Using WiFi to Wirelessly Transmit Electricity to a Moving Object

Wikipedia

Wikipedia

Scientists at Stanford University have invented a way to transmit electricity wirelessly to a nearby moving object. This innovation has huge implications for wireless technology; in particular, the technology used to charge electric vehicles. This work could one day make it possible for wireless cars to charge while roaring down the highway.

The project relied heavily on technology first built at MIT back in 2007. This technology allowed users to wirelessly transmit electricity to a stationary object a few feet away. But the team wanted to go further; they wanted to transmit electricity to a moving object. And after a lot of hard work, they succeeded: the scientists successfully sent electricity to a moving LED lightbulb.

“In addition to advancing the wireless charging of vehicles and personal devices like cellphones, our new technology may untether robotics in manufacturing, which also are on the move. We still need to significantly increase the amount of electricity being transferred to charge electric cars, but we may not need to push the distance too much more.”

Shanhui Fan, a professor of electrical engineering and senior author of the study

The only drawback in this successful experiment is the amount of electricity transferred. The demonstration only used a single -milliwatt charge. The power required to charge an electric car is significantly more. But the scientists are confident that such innovations are close at hand.

This experiment is of particular importance to those who make and sell electric cars. For all their advantages, electric car have a few serious drawbacks; namely their limited driving range. Adding insult to injury, it can often take hours to recharge an electric vehicle battery. The Stanford scientists propose to change all that.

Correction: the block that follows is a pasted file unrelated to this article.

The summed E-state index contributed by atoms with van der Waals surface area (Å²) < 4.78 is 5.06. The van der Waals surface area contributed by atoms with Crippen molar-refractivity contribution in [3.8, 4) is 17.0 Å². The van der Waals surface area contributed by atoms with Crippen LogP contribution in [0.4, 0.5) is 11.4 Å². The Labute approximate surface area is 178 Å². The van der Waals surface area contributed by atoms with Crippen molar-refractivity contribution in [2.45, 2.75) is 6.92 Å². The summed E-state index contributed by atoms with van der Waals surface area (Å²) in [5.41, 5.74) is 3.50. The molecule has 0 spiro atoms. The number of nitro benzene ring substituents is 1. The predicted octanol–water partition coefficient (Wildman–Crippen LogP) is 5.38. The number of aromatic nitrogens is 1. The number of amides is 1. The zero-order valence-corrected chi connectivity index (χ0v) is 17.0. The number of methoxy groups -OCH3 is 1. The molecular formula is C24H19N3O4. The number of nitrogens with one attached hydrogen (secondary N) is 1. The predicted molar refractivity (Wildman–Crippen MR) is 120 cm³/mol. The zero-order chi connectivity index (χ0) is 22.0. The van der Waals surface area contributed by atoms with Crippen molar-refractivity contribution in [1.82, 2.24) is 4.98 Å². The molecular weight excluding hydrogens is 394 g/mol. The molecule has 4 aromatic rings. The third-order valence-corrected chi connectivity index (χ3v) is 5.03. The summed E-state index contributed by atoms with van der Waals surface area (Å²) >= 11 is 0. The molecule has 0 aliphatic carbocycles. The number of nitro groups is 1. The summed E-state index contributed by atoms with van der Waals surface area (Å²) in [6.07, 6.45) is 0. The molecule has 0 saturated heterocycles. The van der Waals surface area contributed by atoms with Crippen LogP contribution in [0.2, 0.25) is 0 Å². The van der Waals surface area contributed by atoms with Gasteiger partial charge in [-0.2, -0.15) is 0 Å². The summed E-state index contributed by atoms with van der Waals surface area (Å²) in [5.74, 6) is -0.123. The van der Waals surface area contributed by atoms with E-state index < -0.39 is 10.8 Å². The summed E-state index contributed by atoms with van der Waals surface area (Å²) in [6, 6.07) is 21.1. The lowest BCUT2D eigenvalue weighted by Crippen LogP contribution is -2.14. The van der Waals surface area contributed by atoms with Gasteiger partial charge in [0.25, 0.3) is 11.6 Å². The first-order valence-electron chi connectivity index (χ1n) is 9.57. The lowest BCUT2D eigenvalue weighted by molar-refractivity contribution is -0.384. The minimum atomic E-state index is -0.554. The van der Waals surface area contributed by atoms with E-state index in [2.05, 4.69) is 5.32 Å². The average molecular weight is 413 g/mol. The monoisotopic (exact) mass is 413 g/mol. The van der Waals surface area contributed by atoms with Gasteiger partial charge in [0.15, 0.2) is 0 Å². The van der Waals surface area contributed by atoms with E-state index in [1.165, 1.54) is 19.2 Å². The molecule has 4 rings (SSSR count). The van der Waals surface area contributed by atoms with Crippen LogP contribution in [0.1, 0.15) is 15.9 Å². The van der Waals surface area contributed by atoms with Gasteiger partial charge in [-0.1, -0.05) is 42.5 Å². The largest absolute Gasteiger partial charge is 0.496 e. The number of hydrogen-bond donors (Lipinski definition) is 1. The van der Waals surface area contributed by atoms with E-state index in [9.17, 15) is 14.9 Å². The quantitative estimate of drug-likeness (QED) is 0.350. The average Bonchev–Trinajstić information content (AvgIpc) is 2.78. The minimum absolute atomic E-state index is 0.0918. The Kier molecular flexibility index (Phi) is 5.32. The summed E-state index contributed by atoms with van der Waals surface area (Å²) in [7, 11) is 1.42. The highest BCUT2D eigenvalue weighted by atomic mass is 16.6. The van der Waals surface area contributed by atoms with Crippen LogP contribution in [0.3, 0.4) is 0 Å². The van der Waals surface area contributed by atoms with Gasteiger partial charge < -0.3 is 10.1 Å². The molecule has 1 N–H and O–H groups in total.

They believe that their technology could be used to charge electric cars as they drive down highways, cutting down charging time significantly and expanding their driving range.

“In theory, one could drive for an unlimited amount of time without having to stop to recharge. The hope is that you’ll be able to charge your electric car while you’re driving down the highway. A coil in the bottom of the vehicle could receive electricity from a series of coils connected to an electric current embedded in the road.”

Shanhui Fan

These innovations are some ways down the road, but this technology is a major step in the right direction. Soon the days of endlessly charging electric vehicles could be nothing more than a distant memory, and the roads themselves will power our cars.

About The Author

Lauren Saccone has been a freelance writer for over 15 years. Her work has appeared in Pacific Standard, The Mary Sue, Parade Magazine, Miles Away, DailyLounge, Inquisitr, Hello Giggles, Bust, and various other outlets. A professional copywriter and SEO specialist, she is a graduate of Eugene Lang College: The New School in New York City.

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One Response

  1. Lawrence Behr

    Please! Is there not a radio ham out there who hasn’t lit a handheld bulb near an antenna? We were doing this 50 years ago. And, using WiFi? I think not.

    Reply

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